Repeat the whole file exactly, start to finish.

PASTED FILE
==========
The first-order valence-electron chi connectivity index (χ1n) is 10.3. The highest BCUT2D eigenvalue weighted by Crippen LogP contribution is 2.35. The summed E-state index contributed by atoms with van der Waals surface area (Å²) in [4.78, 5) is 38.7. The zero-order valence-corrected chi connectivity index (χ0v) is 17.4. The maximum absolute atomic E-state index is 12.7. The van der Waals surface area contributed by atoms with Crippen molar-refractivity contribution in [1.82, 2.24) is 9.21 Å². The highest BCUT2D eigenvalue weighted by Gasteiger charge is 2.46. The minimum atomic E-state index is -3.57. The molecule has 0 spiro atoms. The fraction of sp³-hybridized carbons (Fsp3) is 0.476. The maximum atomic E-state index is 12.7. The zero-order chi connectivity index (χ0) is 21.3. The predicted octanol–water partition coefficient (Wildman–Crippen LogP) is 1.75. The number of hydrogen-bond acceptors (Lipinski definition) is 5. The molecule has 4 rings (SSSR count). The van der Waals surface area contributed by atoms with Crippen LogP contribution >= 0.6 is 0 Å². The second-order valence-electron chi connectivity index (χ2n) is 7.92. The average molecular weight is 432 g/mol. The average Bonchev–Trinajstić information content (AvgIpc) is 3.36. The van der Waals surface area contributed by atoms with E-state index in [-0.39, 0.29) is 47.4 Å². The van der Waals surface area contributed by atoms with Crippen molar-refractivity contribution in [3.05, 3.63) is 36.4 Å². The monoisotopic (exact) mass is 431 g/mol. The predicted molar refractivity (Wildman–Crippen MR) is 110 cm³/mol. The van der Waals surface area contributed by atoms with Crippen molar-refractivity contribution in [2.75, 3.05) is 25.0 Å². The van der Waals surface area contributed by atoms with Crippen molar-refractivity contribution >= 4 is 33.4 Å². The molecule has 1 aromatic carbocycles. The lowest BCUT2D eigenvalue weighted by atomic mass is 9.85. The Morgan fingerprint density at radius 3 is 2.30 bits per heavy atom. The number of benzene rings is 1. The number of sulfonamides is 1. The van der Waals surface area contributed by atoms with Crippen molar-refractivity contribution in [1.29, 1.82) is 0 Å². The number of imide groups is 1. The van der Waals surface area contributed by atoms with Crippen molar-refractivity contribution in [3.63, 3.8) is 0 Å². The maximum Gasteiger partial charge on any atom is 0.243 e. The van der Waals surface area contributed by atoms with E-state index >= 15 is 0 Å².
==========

The first-order valence-electron chi connectivity index (χ1n) is 10.3. The highest BCUT2D eigenvalue weighted by Crippen LogP contribution is 2.35. The summed E-state index contributed by atoms with van der Waals surface area (Å²) in [4.78, 5) is 38.7. The zero-order valence-corrected chi connectivity index (χ0v) is 17.4. The maximum absolute atomic E-state index is 12.7. The van der Waals surface area contributed by atoms with Crippen molar-refractivity contribution in [1.82, 2.24) is 9.21 Å². The highest BCUT2D eigenvalue weighted by Gasteiger charge is 2.46. The minimum atomic E-state index is -3.57. The molecule has 0 spiro atoms. The fraction of sp³-hybridized carbons (Fsp3) is 0.476. The maximum atomic E-state index is 12.7. The zero-order chi connectivity index (χ0) is 21.3. The predicted octanol–water partition coefficient (Wildman–Crippen LogP) is 1.75. The number of hydrogen-bond acceptors (Lipinski definition) is 5. The molecule has 4 rings (SSSR count). The van der Waals surface area contributed by atoms with Crippen LogP contribution >= 0.6 is 0 Å². The second-order valence-electron chi connectivity index (χ2n) is 7.92. The average molecular weight is 432 g/mol. The average Bonchev–Trinajstić information content (AvgIpc) is 3.36. The van der Waals surface area contributed by atoms with E-state index in [-0.39, 0.29) is 47.4 Å². The van der Waals surface area contributed by atoms with Crippen molar-refractivity contribution in [3.05, 3.63) is 36.4 Å². The monoisotopic (exact) mass is 431 g/mol. The predicted molar refractivity (Wildman–Crippen MR) is 110 cm³/mol. The van der Waals surface area contributed by atoms with Crippen molar-refractivity contribution in [2.75, 3.05) is 25.0 Å². The van der Waals surface area contributed by atoms with Crippen molar-refractivity contribution >= 4 is 33.4 Å². The molecule has 1 aromatic carbocycles. The lowest BCUT2D eigenvalue weighted by atomic mass is 9.85. The Morgan fingerprint density at radius 3 is 2.30 bits per heavy atom. The number of benzene rings is 1. The number of sulfonamides is 1. The van der Waals surface area contributed by atoms with Crippen molar-refractivity contribution in [1.29, 1.82) is 0 Å². The number of imide groups is 1. The van der Waals surface area contributed by atoms with Crippen molar-refractivity contribution in [3.63, 3.8) is 0 Å². The maximum Gasteiger partial charge on any atom is 0.243 e. The van der Waals surface area contributed by atoms with E-state index >= 15 is 0 Å².